JONATHAN SAFRAN FOER is the author of the novels Everything is Illuminated and Extremely Loud and Incredibly Close, and a work of nonfiction, Eating Animals. His books have won numerous awards and have been translated into 36 languages. He lives in Brooklyn, New York.
Safran Foer's bestseller follows the adventures of nine-year-old Oskar Schell, a scientist, collector, tambourine player, and solver of puzzles. The young boy roams New York City in a fervent search for a lock that will match the key left behind by his father, who was killed in the terrorist attacks of September 11. Jeff Woodman captures all of Oskar's contradictions: a prodigy who understands physics and lives in terror of the immediate world around him. Richard Ferrone provides Oskar's grandfather a gravelly voice, while Barbara Caruso deftly renders Oskar's grandmother, lending her a slight European accent and the right mix of wisdom and helplessness. This fine ensemble recording will keep listeners engaged. A Mariner paperback. (Dec.) (c) Copyright PWxyz, LLC. All rights reserved.
Adult/High School-Oskar Schell is not your average nine-year-old. A budding inventor, he spends his time imagining wonderful creations. He also collects random photographs for his scrapbook and sends letters to scientists. When his father dies in the World Trade Center collapse, Oskar shifts his boundless energy to a quest for answers. He finds a key hidden in his father's things that doesn't fit any lock in their New York City apartment; its container is labeled "Black." Using flawless kid logic, Oskar sets out to speak to everyone in New York City with the last name of Black. A retired journalist who keeps a card catalog with entries for everyone he's ever met is just one of the colorful characters the boy meets. As in Everything Is Illuminated (Houghton, 2002), Foer takes a dark subject and works in offbeat humor with puns and wordplay. But Extremely Loud pushes further with the inclusion of photographs, illustrations, and mild experiments in typography reminiscent of Kurt Vonnegut's Breakfast of Champions (Dell, 1973). The humor works as a deceptive, glitzy cover for a fairly serious tale about loss and recovery. For balance, Foer includes the subplot of Oskar's grandfather, who survived the World War II bombing of Dresden. Although this story is not quite as evocative as Oskar's, it does carry forward and connect firmly to the rest of the novel. The two stories finally intersect in a powerful conclusion that will make even the most jaded hearts fall.-Matthew L. Moffett, Northern Virginia Community College, Annandale Copyright 2005 Reed Business Information.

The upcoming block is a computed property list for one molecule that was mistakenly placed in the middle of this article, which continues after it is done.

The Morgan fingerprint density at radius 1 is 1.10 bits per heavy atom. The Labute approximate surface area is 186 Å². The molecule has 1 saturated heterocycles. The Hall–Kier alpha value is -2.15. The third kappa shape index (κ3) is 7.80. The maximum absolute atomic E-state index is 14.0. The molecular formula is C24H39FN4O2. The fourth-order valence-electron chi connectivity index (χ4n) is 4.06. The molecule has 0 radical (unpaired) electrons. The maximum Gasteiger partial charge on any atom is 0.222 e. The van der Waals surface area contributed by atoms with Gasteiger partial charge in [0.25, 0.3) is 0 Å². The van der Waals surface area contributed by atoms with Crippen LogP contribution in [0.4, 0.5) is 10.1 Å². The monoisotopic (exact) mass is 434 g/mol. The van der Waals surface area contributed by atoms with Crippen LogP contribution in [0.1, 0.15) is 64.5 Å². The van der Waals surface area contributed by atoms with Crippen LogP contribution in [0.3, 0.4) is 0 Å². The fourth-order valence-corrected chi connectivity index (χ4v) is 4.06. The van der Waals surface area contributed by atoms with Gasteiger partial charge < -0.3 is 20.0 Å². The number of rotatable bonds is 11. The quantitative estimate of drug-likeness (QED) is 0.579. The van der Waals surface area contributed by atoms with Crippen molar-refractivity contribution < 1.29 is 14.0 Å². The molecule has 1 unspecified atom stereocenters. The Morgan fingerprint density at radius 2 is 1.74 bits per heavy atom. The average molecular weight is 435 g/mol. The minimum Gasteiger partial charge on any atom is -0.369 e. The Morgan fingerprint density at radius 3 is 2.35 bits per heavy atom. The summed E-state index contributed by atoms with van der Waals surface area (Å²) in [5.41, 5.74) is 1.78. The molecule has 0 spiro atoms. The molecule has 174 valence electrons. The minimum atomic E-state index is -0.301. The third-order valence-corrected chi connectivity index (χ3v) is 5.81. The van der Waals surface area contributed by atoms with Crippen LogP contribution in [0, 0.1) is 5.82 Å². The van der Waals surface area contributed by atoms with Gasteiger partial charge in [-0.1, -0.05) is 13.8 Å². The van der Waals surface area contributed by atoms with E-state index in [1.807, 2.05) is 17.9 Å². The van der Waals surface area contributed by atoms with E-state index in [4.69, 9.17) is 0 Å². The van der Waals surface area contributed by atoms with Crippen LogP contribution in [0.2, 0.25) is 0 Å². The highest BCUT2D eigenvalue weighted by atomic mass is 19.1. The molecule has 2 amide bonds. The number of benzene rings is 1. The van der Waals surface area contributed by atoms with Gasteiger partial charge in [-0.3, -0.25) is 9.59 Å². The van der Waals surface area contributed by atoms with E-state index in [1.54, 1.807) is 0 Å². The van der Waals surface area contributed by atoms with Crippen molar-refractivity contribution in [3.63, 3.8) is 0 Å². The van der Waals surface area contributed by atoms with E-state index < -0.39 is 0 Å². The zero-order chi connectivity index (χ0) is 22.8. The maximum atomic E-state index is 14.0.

Two outsiders-a marine biologist from America and a New Dehli businessman-radically alter the social landscape when they converge on the splattering of islands off India call the Sundarbans. Copyright 2005 Reed Business Information.
"Energetic, inventive, and ambitious...an uplifting myth born of the sorrows of 9/11."--Boston Sunday Globe
"Extremely Loud and Incredibly Close is a miracle, a daybreak, a
man on the moon. It's so impeccably imagined, so courageously
executed, so everlastingly moving and fine."--Baltimore Sun
"A funny, wise, deeply compassionate novel that will renew readers'
faith that the right book at the right time still has the power to
change the world."--O, The Oprah Magazine